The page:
Since 1998, the ongoing deregulation process of the German electricity markets with the European Union as a driving force for a common market, has increased the cross-border electricity trade. Germany being the largest electricity market and transit country within the European Union plays a crucial role in this process.
Cross-border electricity trade is desirable, especially between countries with different generation technologies, since it reduces uncertainty, overall generation costs and balances price peaks. For non-discriminatory electricity trade to be possible, necessary legislation and practical common standards has to be present. This is the topic of chapter 2, which gives a survey of the legal framework and regulation of the German electricity market and an overview of electricity transmission organizations. The framework for international electricity exchange in Germany has improved considerably in recent years, but still practical adjustments need to be done before deregulation is completed.
The deregulation process initiated a commoditization process. Electricity became a tradable, negotiable entity valued by price signals emerging through supply and demand. Still, electricity differs from other commodities in fundamental aspects. It is non-storable, homogeneous and bound to conductors with unique physical characteristics. The electricity market has peculiar characteristics with large price fluctuations over the day and during the week. Supply and demand need to be balanced continuously in order to maintain demands on voltage and frequency. Factors influencing the supply and demand and the price determination process are discussed in chapter 3. I point out that electricity demand is very inelastic in the short run. Supply is very inelastic for high levels of demand, and more elastic for low demand levels.
Electricity trade requires both economic and physical constraints to be taken into account. In order to transfer electricity, transmission lines with available capacity must be accessible. Hence, the transmission grid and the corresponding system operators hold the keys to the volume and economic value of electricity exchange. For this reason, chapter 4 describing the transmission system in Germany is rather extensive. Since there is scarcity of available transmission capacity, it is of greatest importance that it is allocated in a way that gives efficient economic signals. In order to do so, auctions of the available transmission capacity for every hour on several cross-border lines are established with a day-ahead structure. This introduces competition and creates a transparent allocation. Trading concepts and congestion management on the German interconnection lines with an example from the German-Danish border are also the topics of chapter 4.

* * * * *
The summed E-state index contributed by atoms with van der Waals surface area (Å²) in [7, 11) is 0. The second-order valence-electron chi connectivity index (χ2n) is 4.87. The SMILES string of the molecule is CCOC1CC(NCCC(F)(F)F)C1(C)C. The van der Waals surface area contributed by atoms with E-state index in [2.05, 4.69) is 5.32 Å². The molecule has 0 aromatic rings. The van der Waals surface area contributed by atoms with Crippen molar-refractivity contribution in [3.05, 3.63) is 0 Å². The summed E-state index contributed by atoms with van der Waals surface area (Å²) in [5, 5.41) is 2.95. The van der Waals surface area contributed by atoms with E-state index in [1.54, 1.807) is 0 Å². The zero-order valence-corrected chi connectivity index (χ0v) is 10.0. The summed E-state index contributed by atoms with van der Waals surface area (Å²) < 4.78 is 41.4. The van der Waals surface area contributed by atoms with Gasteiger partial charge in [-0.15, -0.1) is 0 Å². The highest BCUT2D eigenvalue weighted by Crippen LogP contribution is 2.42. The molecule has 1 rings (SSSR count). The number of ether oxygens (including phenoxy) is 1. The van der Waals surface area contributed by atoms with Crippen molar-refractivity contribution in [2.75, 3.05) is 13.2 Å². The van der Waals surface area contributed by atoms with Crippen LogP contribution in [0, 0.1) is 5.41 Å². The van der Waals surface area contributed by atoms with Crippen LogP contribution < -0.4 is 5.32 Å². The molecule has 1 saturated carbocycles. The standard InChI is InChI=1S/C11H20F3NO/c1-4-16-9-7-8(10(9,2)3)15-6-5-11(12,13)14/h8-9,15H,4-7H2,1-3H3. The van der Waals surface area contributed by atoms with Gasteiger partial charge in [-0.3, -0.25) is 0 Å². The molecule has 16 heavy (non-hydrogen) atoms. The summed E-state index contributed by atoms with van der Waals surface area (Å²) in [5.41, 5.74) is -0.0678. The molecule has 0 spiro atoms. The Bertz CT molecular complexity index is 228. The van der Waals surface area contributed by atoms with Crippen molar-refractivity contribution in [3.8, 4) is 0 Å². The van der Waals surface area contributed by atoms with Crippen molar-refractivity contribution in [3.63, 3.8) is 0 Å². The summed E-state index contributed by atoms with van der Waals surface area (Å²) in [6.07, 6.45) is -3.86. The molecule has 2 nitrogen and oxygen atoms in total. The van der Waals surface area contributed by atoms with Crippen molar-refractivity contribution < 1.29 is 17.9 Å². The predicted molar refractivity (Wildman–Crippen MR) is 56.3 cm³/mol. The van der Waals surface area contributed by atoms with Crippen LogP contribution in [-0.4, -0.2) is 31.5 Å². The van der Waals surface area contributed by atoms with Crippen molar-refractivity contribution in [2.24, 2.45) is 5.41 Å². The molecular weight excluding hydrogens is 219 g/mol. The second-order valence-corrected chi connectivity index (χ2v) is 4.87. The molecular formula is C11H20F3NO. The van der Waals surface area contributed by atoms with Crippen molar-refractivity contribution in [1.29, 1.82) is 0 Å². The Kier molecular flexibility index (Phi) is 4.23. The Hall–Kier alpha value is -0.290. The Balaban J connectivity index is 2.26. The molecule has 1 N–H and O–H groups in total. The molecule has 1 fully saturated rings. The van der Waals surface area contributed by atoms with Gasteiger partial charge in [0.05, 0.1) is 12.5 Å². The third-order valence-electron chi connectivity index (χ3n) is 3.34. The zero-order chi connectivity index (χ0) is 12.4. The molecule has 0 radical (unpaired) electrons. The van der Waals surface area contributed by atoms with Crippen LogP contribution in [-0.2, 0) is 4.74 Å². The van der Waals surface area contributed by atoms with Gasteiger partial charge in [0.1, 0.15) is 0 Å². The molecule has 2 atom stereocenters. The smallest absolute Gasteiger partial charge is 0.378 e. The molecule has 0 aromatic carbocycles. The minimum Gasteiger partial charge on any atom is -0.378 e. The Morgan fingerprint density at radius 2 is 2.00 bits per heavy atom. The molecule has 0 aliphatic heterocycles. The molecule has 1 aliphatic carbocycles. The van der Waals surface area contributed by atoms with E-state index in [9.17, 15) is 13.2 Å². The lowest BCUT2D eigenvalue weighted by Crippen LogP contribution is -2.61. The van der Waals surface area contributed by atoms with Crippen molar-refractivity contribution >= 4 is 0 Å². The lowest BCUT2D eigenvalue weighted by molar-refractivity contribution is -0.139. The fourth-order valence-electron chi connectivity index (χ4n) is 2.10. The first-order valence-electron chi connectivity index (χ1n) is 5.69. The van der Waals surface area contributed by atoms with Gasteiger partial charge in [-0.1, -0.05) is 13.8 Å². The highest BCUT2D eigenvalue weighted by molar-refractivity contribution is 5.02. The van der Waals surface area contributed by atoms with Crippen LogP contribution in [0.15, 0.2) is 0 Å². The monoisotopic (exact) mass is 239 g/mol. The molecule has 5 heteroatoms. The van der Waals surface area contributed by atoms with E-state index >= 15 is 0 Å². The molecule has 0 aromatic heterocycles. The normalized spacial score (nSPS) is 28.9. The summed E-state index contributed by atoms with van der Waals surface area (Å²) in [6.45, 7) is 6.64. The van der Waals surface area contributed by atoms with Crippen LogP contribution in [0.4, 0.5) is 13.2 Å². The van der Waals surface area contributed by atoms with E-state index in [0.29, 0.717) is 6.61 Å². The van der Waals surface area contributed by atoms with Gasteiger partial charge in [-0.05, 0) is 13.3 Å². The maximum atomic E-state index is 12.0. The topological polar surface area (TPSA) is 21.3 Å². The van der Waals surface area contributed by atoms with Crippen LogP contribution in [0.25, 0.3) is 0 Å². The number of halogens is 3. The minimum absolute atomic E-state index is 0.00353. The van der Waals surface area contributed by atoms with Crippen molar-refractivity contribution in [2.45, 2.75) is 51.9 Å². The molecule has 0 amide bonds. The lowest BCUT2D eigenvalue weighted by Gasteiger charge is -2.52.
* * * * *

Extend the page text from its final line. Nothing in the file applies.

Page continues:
The theoretical assessment of electricity exchange, chapter 5, is based on studies by von der Fehr and Sandsbråten (1997) and Skytte (2001). I look at how trade in a competitive market, with and without losses and capacity constraints, influence the price spread in the countries of consideration. The conclusion is that electricity prices, after losses taken into account, should equal if the capacity constraints do not bind. In the case where one of them binds, there is a positive shadow price of electricity transmission, which can be used to determine bottleneck tariffs.
Chapter 6 contains the empirical part of this thesis. The data and potential estimation problems are discussed followed by a transformation of the dependent variable to linearize the relationship between the dependent and explanatory variables. On the base of the theoretical considerations, an econometric model with extensive use of dummy variables is formulated. The model s explanatory power is investigated and compared to those of a simple AR(1) model and several restrictions are imposed in order to simplify the model. In the two remaining chapters, limitations of the models are discussed and conclusions are given.